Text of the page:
Tobias Wiklund - Where The Spirits Eat

Tobias Wiklund  - Where The Spirits Eat


Stunt Records / EAN 663993190129 / Vertrieb: Inakustik

Released on CD, LP, and online


Veröffentlichung: 22. März 2019


Once, it was easy to categorize Jazz. Musicians chose or were assigned to a single sub-genre and from then on were simply known as “that” kind of musician (bebop, swing, traditional, etc). Times have changed, and the young Swedish trumpeter and cornetist Tobias Wiklund is a perfect example of a new breed of musician who are neither easy to classify nor difficult to identify. His strong appreciation for a wide range of musical genres can be traced back to childhood. Wiklund was born in Sweden in 1986 and grew up in Gävle – a city with a strong musical identity. He was interested in Jazz and other non-classical genres early on but it was upon receiving a Louis Armstrong album from his father that he first fell in love with the trumpet. He’s said that it’s wasn’t so much what Armstrong was playing that made him gravitate toward the brass instrument, but the energy in the playing. And it’s that energy that Wiklund has continued to work with throughout his career.


After studying music in Sweden, a 20-year-old Tobias moved to Copenhagen to continue his education at the Rhythmic Conservatory and quickly became a permanent part of the city’s Jazz community. He’s an in-demand musician and best known as a trumpet player in both Sweden and Denmark, often found subbing in the trumpet sections of the DR Big Band and Stockholm Jazz Orchestra. However, when he plays in smaller groups (such as in Norwegian/Danish drummer Snorre Kirk’s deservingly celebrated quintet; in Kira Skov and Maria Faust's projects; or, like here, with his own band) he always turns to his preferred instrument – the cornet. The cornet is darker and less angular in its sound than the trumpet, and much of Wiklund's personal expression comes from this choice of horn. In the early days of Jazz, it was just as common as the trumpet, but in modern times, very few play it exclusively.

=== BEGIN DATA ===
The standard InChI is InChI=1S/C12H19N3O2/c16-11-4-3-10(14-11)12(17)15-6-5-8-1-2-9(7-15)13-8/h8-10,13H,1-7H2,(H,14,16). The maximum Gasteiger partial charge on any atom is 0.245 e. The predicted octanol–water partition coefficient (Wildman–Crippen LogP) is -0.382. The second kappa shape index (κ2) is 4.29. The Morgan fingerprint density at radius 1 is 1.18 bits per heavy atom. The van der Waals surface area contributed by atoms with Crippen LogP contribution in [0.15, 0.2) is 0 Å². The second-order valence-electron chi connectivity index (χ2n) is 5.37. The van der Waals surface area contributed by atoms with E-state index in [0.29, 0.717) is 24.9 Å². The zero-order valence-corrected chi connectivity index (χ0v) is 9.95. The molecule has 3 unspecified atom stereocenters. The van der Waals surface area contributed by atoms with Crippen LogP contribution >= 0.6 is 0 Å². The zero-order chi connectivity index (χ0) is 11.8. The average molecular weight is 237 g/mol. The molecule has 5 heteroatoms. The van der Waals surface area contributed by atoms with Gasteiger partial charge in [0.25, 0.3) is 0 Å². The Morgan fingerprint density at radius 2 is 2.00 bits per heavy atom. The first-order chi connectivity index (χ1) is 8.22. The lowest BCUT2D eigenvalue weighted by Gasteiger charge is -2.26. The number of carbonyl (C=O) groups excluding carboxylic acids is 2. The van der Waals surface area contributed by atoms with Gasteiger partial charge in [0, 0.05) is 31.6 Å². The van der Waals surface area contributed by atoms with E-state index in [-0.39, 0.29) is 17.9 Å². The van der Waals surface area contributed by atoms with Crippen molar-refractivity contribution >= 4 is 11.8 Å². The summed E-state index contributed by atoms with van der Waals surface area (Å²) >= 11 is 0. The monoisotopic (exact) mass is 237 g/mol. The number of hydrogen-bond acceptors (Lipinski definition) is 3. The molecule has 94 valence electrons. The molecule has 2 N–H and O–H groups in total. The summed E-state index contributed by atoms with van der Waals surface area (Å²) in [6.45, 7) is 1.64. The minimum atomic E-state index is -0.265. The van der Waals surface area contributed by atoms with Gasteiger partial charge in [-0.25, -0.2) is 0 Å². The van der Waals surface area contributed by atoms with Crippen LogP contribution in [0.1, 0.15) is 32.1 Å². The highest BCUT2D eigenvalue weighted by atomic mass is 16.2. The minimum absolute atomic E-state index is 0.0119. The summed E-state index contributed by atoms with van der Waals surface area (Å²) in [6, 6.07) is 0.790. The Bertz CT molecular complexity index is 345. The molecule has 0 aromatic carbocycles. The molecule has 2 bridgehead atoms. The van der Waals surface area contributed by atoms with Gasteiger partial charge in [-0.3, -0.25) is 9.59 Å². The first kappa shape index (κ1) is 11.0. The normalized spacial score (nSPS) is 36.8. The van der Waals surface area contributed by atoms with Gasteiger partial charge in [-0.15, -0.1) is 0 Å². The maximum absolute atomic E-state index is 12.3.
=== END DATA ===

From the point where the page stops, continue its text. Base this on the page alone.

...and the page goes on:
With a great love for many forms of music, Wiklund moves freely between modern artistic expression and a more traditional sound. Here, on his debut as a leader, he’s assembled a repertoire of 11 songs including nine originals covering intense minimalism, beautiful ballads, and outgoing, swinging jazz. Listeners will also find two songs popularized by Louis Armstrong, Song of the Vipers and Weather Bird, appearing here as a tribute to “the past.” Tobias has a unique ability to refer to and lean on a story, but he’s also a very personal musician whose voice is built on an expressive approach, great technique, and an incredibly beautiful sound on his instrument.


On this album, the energy and swing are what drive Wiklund and his fellow musicians – specifically, a free and open interpretation of “swing,” one that doesn’t depend on the rhythm section pushing forward in unison. The bass doesn’t always have to walk at a fixed tempo, the drums don’t have to play on but rather around the beat, and the piano doesn’t need to accompany in a traditional sense. Wiklund reminds listeners that energy in music doesn’t need to be overstated or exaggerated. Energy is just as often found between the lines and in the freedom of the band members to chase a spontaneous idea. This freedom is made possible by the profound personal and musical familiarity that’s obvious between Wiklund and the other players who share his ideas – Swedish drummer Daniel Fredriksson, and the two Danes, bassist Lasse Mørck and pianist Simon Toldam, who are known for their contributions to advanced improvised music. Wiklund’s rounder and darker tone don’t stop him from intermittently bursting into dazzling cascades on his instrument. Those who associate Swedish jazz with melancholic folk music have taken a wrong turn if they think that’s all they can expect with Wiklund. He offers so much more and seems to want to embrace all of jazz, its entire history, and all of its facets of expression.


For many years (and arguably still today), a small, modern jazz quartet was typically represented by a lone tenor saxophonist in front of a rhythm section: the tenor sax has long occupied the throne of inspiration, where Louis Armstrong placed the trumpet many years before. Now, it’s become less rare to see a trumpeter (or cornetist) leading a jazz group. The trumpet's story in jazz music has unfolded as a tale of greatness, decline, and revival in new forms. Enrico Rava, Till Brönner, Ambrose Akinmusire, Dave Douglas, Ben Lamar Gay, Kirk Knuffke, and Avishai Cohen are all musicians who have chosen a newer path, but there are others, too, and on this release, the world is introduced to a new one – Swedish Tobias Wiklund.